By Pam Martens and Russ Martens: March 2, 2015
Fed Chairman Janet Yellen fielded questions last Wednesday before a combative House Financial Services Committee. Tempers flared, fingers stabbed the air, arms waved wildly as House reps expressed pent up frustrations with how the Federal Reserve is handling the economy. At times, Yellen answered curtly and at one point rolled her eyes at questioning from Congressman Scott Garrett (R-NJ) who insinuated that Yellen had politicized her office by meeting so frequently with President Obama and Treasury Secretary Jack Lew.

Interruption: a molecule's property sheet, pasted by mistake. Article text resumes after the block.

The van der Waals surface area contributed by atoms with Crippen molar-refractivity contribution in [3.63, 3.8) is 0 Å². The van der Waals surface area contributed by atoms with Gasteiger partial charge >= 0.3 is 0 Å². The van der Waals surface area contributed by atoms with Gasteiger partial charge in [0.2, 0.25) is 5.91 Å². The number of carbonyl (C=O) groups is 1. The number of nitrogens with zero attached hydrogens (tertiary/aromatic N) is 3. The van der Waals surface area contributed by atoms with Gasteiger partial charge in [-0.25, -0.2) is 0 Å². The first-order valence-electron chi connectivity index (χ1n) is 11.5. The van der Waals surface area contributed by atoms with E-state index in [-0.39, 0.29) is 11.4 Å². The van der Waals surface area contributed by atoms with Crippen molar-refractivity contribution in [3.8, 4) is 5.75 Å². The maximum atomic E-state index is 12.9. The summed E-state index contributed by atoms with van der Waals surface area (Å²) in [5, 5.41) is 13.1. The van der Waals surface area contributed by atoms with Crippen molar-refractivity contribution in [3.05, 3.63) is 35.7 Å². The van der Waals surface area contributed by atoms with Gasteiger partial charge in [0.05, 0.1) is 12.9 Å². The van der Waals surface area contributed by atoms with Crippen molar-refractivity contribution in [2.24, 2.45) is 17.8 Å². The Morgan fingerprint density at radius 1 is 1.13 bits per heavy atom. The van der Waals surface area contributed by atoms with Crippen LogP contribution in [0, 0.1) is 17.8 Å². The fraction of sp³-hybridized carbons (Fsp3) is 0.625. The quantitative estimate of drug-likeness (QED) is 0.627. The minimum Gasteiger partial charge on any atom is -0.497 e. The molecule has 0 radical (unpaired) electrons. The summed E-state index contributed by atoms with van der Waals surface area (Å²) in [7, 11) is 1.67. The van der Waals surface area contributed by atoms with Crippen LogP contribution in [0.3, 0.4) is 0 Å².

The anger and frustration were evident from both sides of the aisle. Congressman Michael Capuano, (D-MA), was incensed that the largest, most dangerous Wall Street banks are still being allowed to fail their living wills. Capuano read a portion of a statement from FDIC Vice Chair, Thomas Hoenig, which stated that these living wills “provide no credible or clear path through bankruptcy that doesn’t require unrealistic assumptions and direct or indirect public support.”
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